By Rob Landry | LSU Student
There is no greater feat for a football coach than leading a team to an undefeated, championship season. Few reach this sports pinnacle, but for those that do their legacy is forever cemented.
With LSU coach Les Miles and his Tiger football team on the verge of joining that elite club, the only person in Baton Rouge qualified to give perspective to what this means is former LSU coach Paul Dietzel.
Dietzel led the Tigers to their last unblemished season when they won the 1958 National Championship, and is able to empathize with what Miles & Co. are going through, week-by-week, this season.
"Anytime that you're ranked high, as LSU is now and has been for about 10 weeks, you've got a big bulls-eye on your chest. And whoever you play is going to give you its best game and (it will) do its best to try and beat you."
Even more than the bulls-eye, the thing Dietzel found most problematic aspect of getting his team prepared was how to fire up his troops in games they should win.
"Even though the player says they're really focused on the game, deep down that's not what his brain is telling him. That kind of an attitude can get you beat. The most difficult game to prepare for is a game against someone you should beat."
And, with the exception of Alabama, LSU was predicted to win every game this season. But the composite strength of the SEC helps fight apathy. Rarely is there a team that lacks the ability to upset a heavy favorite.
"One of the great things about the Southeastern Conference and one of the unfortunate things is that everyone in the conference can beat you on a given day," notes Dietzel. "And when you play someone that isn't doing well, they can redeem their season by beating the No. 1 team."
That wasn't always the case.
"At one time there were certain teams in the conference you knew were an automatic win. Some time back, you knew you were going to beat Vanderbilt because it wasn't in same caliber. But lately, Vanderbilt has gotten ugly. In fact, it knocked off Wake Forest which was having a pretty good year."
National pundits and Bowl Championship Series experts have all but etched LSU's name into the Championship Game. They claim even if LSU loses to Georgia in the SEC Championship Game Saturday, it is so far ahead of the competition it still will end up in the title game.
This train of thought frustrates Dietzel.
"That is really bad. That is very bad language because you can't go into a game thinking it doesn't matter if you win or not. It does matter if you win and you better win because it would be a disaster if they didn't get ready to play hard in this game."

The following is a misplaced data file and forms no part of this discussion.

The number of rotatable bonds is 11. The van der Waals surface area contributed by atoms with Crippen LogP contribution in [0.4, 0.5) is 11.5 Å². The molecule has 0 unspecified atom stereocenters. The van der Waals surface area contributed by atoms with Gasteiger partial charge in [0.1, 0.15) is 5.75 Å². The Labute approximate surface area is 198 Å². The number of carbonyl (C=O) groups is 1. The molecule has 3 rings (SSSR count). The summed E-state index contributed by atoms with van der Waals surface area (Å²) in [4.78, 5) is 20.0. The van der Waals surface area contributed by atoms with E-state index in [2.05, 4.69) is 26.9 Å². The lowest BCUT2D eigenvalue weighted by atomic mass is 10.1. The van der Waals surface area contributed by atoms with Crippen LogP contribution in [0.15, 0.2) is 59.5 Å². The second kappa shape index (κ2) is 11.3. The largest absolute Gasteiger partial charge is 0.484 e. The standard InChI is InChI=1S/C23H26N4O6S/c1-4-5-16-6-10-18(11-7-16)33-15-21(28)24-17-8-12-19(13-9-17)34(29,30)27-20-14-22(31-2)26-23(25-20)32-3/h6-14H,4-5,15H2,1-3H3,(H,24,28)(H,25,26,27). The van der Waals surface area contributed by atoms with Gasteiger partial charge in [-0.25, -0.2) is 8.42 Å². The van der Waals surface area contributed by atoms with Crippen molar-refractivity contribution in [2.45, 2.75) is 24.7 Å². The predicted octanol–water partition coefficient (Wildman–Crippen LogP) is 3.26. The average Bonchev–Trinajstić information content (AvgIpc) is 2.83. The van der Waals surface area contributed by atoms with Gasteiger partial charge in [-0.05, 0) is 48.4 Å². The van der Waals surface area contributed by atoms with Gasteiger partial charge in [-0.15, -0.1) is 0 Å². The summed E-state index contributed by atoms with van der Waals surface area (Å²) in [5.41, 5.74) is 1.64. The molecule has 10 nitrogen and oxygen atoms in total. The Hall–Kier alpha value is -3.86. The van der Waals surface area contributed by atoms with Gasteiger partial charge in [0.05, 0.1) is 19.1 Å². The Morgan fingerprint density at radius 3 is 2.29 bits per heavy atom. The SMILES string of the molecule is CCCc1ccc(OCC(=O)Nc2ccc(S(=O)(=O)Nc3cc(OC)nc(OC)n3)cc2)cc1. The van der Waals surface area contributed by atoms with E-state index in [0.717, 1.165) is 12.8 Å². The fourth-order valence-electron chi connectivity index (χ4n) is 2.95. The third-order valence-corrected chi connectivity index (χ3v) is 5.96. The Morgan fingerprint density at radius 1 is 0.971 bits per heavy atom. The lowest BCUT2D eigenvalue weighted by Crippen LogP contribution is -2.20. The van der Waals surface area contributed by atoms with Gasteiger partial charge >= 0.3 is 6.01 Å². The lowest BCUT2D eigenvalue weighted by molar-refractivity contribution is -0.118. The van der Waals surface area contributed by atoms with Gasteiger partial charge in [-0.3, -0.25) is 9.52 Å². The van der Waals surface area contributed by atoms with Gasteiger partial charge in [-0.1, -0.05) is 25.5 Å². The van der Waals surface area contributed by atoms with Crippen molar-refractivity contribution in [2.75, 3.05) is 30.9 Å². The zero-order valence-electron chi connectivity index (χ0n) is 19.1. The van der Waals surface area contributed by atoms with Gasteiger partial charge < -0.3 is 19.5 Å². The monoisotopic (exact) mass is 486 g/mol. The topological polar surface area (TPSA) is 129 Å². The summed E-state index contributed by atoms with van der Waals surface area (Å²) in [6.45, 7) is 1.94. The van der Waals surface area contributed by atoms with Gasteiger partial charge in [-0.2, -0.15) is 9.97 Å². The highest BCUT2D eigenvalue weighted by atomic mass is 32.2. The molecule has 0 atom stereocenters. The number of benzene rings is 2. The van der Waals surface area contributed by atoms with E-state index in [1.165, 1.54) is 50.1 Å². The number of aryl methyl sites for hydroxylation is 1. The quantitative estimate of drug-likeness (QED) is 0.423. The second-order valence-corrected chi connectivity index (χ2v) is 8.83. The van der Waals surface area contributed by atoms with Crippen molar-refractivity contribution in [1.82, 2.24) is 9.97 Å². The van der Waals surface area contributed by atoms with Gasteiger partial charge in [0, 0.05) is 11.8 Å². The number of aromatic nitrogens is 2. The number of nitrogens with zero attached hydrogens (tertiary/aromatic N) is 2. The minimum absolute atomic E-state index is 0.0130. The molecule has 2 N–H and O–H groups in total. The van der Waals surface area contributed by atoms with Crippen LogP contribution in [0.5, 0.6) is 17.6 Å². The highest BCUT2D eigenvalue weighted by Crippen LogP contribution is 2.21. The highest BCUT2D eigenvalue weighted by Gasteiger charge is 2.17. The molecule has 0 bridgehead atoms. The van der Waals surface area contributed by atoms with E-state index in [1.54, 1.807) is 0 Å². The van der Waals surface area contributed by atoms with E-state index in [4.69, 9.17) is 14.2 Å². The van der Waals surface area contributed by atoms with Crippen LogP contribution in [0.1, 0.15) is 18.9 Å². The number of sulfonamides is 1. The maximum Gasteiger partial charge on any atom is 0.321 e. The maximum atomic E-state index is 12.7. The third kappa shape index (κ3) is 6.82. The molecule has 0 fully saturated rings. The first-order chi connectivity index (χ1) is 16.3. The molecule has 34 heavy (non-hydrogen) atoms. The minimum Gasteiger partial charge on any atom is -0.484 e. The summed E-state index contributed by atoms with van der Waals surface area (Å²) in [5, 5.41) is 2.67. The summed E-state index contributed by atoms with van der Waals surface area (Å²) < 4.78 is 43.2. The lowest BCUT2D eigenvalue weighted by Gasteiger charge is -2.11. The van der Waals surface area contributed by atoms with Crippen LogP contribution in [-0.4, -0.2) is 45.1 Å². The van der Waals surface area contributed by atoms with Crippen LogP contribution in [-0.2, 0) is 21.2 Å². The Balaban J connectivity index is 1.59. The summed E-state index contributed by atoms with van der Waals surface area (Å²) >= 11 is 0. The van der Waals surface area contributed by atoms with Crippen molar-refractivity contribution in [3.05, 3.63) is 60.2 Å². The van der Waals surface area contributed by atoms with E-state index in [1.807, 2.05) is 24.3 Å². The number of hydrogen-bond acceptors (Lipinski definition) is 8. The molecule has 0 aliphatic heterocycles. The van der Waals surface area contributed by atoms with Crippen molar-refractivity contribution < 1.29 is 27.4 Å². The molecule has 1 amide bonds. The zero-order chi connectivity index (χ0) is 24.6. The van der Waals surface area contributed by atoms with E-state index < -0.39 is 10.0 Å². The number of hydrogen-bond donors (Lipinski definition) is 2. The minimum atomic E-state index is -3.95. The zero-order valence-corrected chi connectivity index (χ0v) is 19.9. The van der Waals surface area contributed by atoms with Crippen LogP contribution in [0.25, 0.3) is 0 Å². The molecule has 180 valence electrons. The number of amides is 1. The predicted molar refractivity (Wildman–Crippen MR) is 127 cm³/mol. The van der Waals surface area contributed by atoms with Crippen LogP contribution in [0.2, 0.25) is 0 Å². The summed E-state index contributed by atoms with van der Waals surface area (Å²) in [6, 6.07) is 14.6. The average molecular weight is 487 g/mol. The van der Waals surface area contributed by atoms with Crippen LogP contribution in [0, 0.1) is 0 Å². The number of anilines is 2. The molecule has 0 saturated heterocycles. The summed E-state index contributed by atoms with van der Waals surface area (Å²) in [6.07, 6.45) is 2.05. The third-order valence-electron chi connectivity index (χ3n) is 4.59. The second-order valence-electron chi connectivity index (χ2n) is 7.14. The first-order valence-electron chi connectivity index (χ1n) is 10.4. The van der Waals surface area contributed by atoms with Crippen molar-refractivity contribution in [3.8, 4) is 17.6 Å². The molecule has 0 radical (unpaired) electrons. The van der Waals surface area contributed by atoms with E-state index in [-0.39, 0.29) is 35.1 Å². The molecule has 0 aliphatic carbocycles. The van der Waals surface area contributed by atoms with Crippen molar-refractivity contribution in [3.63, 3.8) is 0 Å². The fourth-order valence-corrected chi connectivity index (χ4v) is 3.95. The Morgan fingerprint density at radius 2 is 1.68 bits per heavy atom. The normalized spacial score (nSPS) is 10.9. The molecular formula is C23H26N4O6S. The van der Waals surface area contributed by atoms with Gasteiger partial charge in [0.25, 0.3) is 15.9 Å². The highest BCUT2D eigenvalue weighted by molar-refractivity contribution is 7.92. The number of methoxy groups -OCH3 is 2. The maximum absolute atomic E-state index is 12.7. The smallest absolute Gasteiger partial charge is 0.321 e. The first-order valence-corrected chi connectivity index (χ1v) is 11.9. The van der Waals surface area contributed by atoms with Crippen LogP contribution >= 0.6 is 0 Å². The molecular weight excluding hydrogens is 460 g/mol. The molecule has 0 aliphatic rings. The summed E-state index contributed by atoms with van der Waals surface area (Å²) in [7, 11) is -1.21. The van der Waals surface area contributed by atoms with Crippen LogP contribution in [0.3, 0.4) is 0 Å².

Dietzel is also strongly opposed to the idea of LSU and Alabama having a rematch in the title game. The idea of another meeting between conference rivals is eerily reminiscent, says Dietzel, of an incident between LSU and Mississippi in 1959.
LSU beat Ole Miss 7-3 in the regular season in a game that would go down in LSU lore for running back Billy Cannon's 89-yard punt return for a touchdown in the fourth quarter. The return and a goal-line stand by the LSU defense in the final seconds to seal the victory forever etched the match in the minds of Tiger fans.
Following the conclusion of the regular season, the Sugar Bowl invited Ole Miss and LSU to meet again in New Orleans.
Dietzel originally balked at the idea. "Our players played in old Tulane Stadium every other year. For them to get on a bus and ride down to New Orleans to play is not really much incentive for the team because they wanted to go on a trip."
At that time, the only bowls teams could go to were the Sugar, Orange, Cotton or Rose bowls.
It was not uncommon in that time to see a team turn down a bowl invitation. The monetary aspect was not there like it is today, nor was the exposure. Plus, the national champion was crowned at the conclusion of the regular season, so there was truly nothing to be gained by playing outside of a vacation.
After a team vote, not to mention the proddings of the Sugar Bowl committee and LSU higher-ups, the Tigers decided to play in the game.
LSU struggled, generating just 74 yards of offense and -15 yards rushing, in a 21-0 loss to the Rebels.
"They beat us bad. The stupidest thing I've ever done was to allow myself to be talked into going to that Sugar Bowl on a dare from the Sugar Bowl committee. It was very, very bad and I'm sorry we did it. Playing the same team again is difficult."
Dietzel doesn't necessarily foresee the same fate if the Tigers and Alabama play again this season, but it does makes the road a little tougher for the team that won the first matchup.
The 2011 LSU team has become fodder among fans and news media where it falls when compared to the greatest teams in LSU history. One team that is always at or near the top of the list is Dietzel's 1958 squad, the last team to have made a run through the regular season without a hiccup.
Dietzel, though, wants no part in those discussions.
"I wouldn't even venture to compare them. We played against some of the best coaches and the best teams and we won all our games. This team has done the same thing in this era. It's a different situation. It's a different game and a different time."
If LSU is playing for the national title in New Orleans, Dietzel said he is unsure if he will be present. He was there in 2003, when LSU won its first title since 1958, and might consider going to the game if it were not for the traffic and hustle and bustle it takes to get there.
One thing is for certain: Dietzel has followed this team with the same passion and fervor as the rest of the fan base and is impressed with its achievement.